The situation could get even worse, according to the World Resources Institute, since 62% of Brazil’s forest fires traditionally occur in September through the end of the year. The record number of fires is garnering international attention, with French President Emmanuel Macron organizing a $22 million fund at the recent G-7 summit. Celebrities are also weighing in. Madonna took to Instagram to urge Brazil’s president, Jair Bolsonaro, to change his policies and actor Leonardo DiCaprio pledged $5 million to help, while rapper Lil Nas X and and supermodel Cara Delevingne have raised awareness via social media.

But what can I do to help?

Deforestation is one of the biggest drivers of these fires. We recommend you eat less meat (since the farmers have to clear some of the forest so the animals have grazing land), use less paper (recycle!), and do what you can to cut your emissions so that we can try to balance out the damage to the planet that these fires have caused. You probably don’t have $5m to spare like Mr DiCaprio, but that doesn’t mean that your donation isn’t invaluable and necessary. There are a few organisations that you can donate to:

Rainforest Alliance

They announced earlier this month that it would be redirecting 100% of its donations to frontline organizations in Brazil working to “protect the Amazon and defend the rights of its Indigenous people”.
 
View this post on Instagram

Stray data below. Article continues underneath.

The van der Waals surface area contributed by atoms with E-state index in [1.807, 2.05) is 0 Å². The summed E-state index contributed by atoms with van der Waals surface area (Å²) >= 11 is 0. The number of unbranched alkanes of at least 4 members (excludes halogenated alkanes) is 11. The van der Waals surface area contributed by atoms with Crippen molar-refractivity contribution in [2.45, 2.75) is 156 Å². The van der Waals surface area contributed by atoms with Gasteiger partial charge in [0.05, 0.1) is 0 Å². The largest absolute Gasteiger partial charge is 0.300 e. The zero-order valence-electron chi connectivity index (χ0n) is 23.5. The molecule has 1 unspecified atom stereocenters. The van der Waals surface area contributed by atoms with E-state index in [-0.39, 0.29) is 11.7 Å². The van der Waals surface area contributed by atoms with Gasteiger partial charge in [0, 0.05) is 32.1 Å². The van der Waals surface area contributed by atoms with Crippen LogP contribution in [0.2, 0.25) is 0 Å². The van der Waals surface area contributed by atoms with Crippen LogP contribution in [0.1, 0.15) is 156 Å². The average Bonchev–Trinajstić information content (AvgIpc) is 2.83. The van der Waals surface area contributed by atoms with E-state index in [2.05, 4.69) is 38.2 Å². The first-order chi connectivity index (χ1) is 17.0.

🚨Amazon S.O.S.🚨THANK YOU to everyone who donated in response to our post yesterday—and to all who have helped raise awareness by sharing our post. We have committed to redirect 100% of donations made in August via link in bio to these frontline groups working to defend the Brazilian Amazon: @coiabamazonia (Brazil chapter of our partner COICA, the federation of Amazon Indigenous leaders), @imaflorabrasil (our longtime sustainable agriculture partner), and @socioambiental @ipam_amazonia @imazonoficial @saudeealegria (Brazilian orgs working to defend the Amazon & Indigenous rights). 🔥The fires in the Brazilian Amazon have called worldwide attention to the ongoing crisis of tropical deforestation. Although we are devastated by recent surge of fires in the Amazon, we are also heartened by the overwhelming global response to this crisis—signaling growing awareness that 1) tropical forests are a powerful “natural climate solution” we all depend on, and 2) deep concern for the rights of Indigenous people. 📷 This photo from the Brazil-Peru border in the Amazon was taken by @mohsinkazmitakespictures in 2015. We post this older image to remind our followers that tropical deforestation is an ongoing global emergency that began in the colonial era and rages on today throughout the Amazon, Indonesia, Central America, and other regions where the Rainforest Alliance works. [In the interest of transparency: our work in the Amazon is concentrated in Peru (in the Brazil border region) and Colombia; our work in Brazil focuses on sustainable agriculture in other landscapes.] 🌳Through decades of partnership with Indigenous, forest, and farming communities throughout the tropics, we’ve learned (and scientists have confirmed) that the best defense against deforestation and forest fires = thriving, community-centered rural economies that allow people to make a decent living through sustainable activities. This approach requires deep collaboration and sustained investment over the long term—and it reaps big rewards, as seen in our previous posts about Guatemala. Let’s keep the momentum going! ✊🏽✊🏿✊🏼✊ #prayforamazonia #savetheamazon #rainforestalliance #climatejustice #climateaction